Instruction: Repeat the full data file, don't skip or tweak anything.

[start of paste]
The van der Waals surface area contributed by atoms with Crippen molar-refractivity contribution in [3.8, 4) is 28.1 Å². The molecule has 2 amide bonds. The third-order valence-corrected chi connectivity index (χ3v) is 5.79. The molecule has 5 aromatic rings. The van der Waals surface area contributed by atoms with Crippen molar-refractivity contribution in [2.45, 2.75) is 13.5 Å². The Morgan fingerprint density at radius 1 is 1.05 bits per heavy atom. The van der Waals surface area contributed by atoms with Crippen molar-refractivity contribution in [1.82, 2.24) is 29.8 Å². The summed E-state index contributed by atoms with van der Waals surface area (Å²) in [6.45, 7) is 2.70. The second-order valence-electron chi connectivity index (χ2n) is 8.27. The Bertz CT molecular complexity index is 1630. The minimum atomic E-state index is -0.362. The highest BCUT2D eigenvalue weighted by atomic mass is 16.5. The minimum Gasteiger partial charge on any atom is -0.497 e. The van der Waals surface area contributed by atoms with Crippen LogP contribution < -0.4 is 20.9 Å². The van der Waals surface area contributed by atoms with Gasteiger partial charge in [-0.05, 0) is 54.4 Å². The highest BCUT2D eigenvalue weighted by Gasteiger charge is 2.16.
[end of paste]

The van der Waals surface area contributed by atoms with Crippen molar-refractivity contribution in [3.8, 4) is 28.1 Å². The molecule has 2 amide bonds. The third-order valence-corrected chi connectivity index (χ3v) is 5.79. The molecule has 5 aromatic rings. The van der Waals surface area contributed by atoms with Crippen molar-refractivity contribution in [2.45, 2.75) is 13.5 Å². The Morgan fingerprint density at radius 1 is 1.05 bits per heavy atom. The van der Waals surface area contributed by atoms with Crippen molar-refractivity contribution in [1.82, 2.24) is 29.8 Å². The summed E-state index contributed by atoms with van der Waals surface area (Å²) in [6.45, 7) is 2.70. The second-order valence-electron chi connectivity index (χ2n) is 8.27. The Bertz CT molecular complexity index is 1630. The minimum atomic E-state index is -0.362. The highest BCUT2D eigenvalue weighted by atomic mass is 16.5. The minimum Gasteiger partial charge on any atom is -0.497 e. The van der Waals surface area contributed by atoms with Crippen LogP contribution < -0.4 is 20.9 Å². The van der Waals surface area contributed by atoms with Gasteiger partial charge in [-0.05, 0) is 54.4 Å². The highest BCUT2D eigenvalue weighted by Gasteiger charge is 2.16.